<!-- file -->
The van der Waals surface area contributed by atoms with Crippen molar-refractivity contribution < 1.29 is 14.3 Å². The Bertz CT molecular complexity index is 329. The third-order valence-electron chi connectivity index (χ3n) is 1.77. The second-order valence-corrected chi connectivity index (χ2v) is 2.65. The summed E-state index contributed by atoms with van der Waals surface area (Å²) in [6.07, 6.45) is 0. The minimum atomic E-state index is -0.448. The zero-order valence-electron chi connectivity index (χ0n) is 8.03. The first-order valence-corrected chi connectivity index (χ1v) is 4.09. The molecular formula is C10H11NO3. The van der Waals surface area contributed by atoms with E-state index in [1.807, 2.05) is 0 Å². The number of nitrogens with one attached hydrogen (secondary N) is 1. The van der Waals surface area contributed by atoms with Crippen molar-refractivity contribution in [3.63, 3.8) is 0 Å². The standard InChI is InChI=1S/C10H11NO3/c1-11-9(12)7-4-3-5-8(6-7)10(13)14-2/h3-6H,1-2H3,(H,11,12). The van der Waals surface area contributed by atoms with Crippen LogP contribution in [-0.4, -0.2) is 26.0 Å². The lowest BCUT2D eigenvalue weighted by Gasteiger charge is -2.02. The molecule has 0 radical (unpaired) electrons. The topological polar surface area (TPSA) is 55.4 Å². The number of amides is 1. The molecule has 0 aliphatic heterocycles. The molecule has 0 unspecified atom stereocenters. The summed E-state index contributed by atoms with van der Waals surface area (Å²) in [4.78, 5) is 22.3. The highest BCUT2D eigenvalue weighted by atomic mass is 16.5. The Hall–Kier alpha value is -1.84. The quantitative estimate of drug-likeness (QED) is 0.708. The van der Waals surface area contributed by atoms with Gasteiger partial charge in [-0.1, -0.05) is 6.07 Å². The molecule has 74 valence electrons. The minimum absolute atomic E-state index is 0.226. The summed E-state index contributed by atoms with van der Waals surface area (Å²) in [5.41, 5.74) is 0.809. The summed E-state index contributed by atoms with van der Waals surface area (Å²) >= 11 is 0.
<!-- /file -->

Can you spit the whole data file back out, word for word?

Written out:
The van der Waals surface area contributed by atoms with Crippen molar-refractivity contribution < 1.29 is 14.3 Å². The Bertz CT molecular complexity index is 329. The third-order valence-electron chi connectivity index (χ3n) is 1.77. The second-order valence-corrected chi connectivity index (χ2v) is 2.65. The summed E-state index contributed by atoms with van der Waals surface area (Å²) in [6.07, 6.45) is 0. The minimum atomic E-state index is -0.448. The zero-order valence-electron chi connectivity index (χ0n) is 8.03. The first-order valence-corrected chi connectivity index (χ1v) is 4.09. The molecular formula is C10H11NO3. The van der Waals surface area contributed by atoms with E-state index in [1.807, 2.05) is 0 Å². The number of nitrogens with one attached hydrogen (secondary N) is 1. The van der Waals surface area contributed by atoms with Crippen molar-refractivity contribution in [3.63, 3.8) is 0 Å². The standard InChI is InChI=1S/C10H11NO3/c1-11-9(12)7-4-3-5-8(6-7)10(13)14-2/h3-6H,1-2H3,(H,11,12). The van der Waals surface area contributed by atoms with Crippen LogP contribution in [-0.4, -0.2) is 26.0 Å². The lowest BCUT2D eigenvalue weighted by Gasteiger charge is -2.02. The molecule has 0 radical (unpaired) electrons. The topological polar surface area (TPSA) is 55.4 Å². The number of amides is 1. The molecule has 0 aliphatic heterocycles. The molecule has 0 unspecified atom stereocenters. The summed E-state index contributed by atoms with van der Waals surface area (Å²) in [4.78, 5) is 22.3. The highest BCUT2D eigenvalue weighted by atomic mass is 16.5. The Hall–Kier alpha value is -1.84. The quantitative estimate of drug-likeness (QED) is 0.708. The van der Waals surface area contributed by atoms with Gasteiger partial charge in [-0.1, -0.05) is 6.07 Å². The molecule has 74 valence electrons. The minimum absolute atomic E-state index is 0.226. The summed E-state index contributed by atoms with van der Waals surface area (Å²) in [5.41, 5.74) is 0.809. The summed E-state index contributed by atoms with van der Waals surface area (Å²) >= 11 is 0.